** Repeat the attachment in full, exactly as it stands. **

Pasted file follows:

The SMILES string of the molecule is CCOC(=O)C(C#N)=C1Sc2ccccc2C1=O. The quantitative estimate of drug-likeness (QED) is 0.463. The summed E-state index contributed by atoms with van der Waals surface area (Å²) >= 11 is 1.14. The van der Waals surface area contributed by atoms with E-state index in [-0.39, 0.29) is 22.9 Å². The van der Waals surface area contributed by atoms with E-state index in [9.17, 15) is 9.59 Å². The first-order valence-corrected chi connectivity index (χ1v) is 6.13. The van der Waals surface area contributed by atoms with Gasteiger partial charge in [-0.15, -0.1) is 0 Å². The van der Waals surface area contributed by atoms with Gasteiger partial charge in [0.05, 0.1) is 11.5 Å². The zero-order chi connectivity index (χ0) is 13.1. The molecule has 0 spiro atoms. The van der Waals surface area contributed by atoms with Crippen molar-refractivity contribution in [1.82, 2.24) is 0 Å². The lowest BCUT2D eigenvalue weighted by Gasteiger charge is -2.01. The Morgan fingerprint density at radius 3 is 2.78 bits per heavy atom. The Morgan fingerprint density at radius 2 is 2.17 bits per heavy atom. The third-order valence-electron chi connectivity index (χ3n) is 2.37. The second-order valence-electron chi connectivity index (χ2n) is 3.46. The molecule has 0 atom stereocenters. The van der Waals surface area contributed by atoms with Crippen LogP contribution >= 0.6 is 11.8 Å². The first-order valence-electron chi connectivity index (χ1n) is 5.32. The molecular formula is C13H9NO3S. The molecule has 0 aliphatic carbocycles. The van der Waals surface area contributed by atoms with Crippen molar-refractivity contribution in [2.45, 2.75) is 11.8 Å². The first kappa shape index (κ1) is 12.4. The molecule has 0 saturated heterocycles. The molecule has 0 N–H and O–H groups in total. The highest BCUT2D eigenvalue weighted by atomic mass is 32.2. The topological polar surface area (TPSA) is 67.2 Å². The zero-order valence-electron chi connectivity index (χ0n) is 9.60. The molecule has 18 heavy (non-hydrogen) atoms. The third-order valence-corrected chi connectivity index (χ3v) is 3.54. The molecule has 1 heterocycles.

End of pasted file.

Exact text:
The SMILES string of the molecule is CCOC(=O)C(C#N)=C1Sc2ccccc2C1=O. The quantitative estimate of drug-likeness (QED) is 0.463. The summed E-state index contributed by atoms with van der Waals surface area (Å²) >= 11 is 1.14. The van der Waals surface area contributed by atoms with E-state index in [-0.39, 0.29) is 22.9 Å². The van der Waals surface area contributed by atoms with E-state index in [9.17, 15) is 9.59 Å². The first-order valence-corrected chi connectivity index (χ1v) is 6.13. The van der Waals surface area contributed by atoms with Gasteiger partial charge in [-0.15, -0.1) is 0 Å². The van der Waals surface area contributed by atoms with Gasteiger partial charge in [0.05, 0.1) is 11.5 Å². The zero-order chi connectivity index (χ0) is 13.1. The molecule has 0 spiro atoms. The van der Waals surface area contributed by atoms with Crippen molar-refractivity contribution in [1.82, 2.24) is 0 Å². The lowest BCUT2D eigenvalue weighted by Gasteiger charge is -2.01. The Morgan fingerprint density at radius 3 is 2.78 bits per heavy atom. The Morgan fingerprint density at radius 2 is 2.17 bits per heavy atom. The third-order valence-electron chi connectivity index (χ3n) is 2.37. The second-order valence-electron chi connectivity index (χ2n) is 3.46. The molecule has 0 atom stereocenters. The van der Waals surface area contributed by atoms with Crippen LogP contribution >= 0.6 is 11.8 Å². The first-order valence-electron chi connectivity index (χ1n) is 5.32. The molecular formula is C13H9NO3S. The molecule has 0 aliphatic carbocycles. The van der Waals surface area contributed by atoms with Crippen molar-refractivity contribution in [2.45, 2.75) is 11.8 Å². The first kappa shape index (κ1) is 12.4. The molecule has 0 saturated heterocycles. The molecule has 0 N–H and O–H groups in total. The highest BCUT2D eigenvalue weighted by atomic mass is 32.2. The topological polar surface area (TPSA) is 67.2 Å². The zero-order valence-electron chi connectivity index (χ0n) is 9.60. The molecule has 18 heavy (non-hydrogen) atoms. The third-order valence-corrected chi connectivity index (χ3v) is 3.54. The molecule has 1 heterocycles.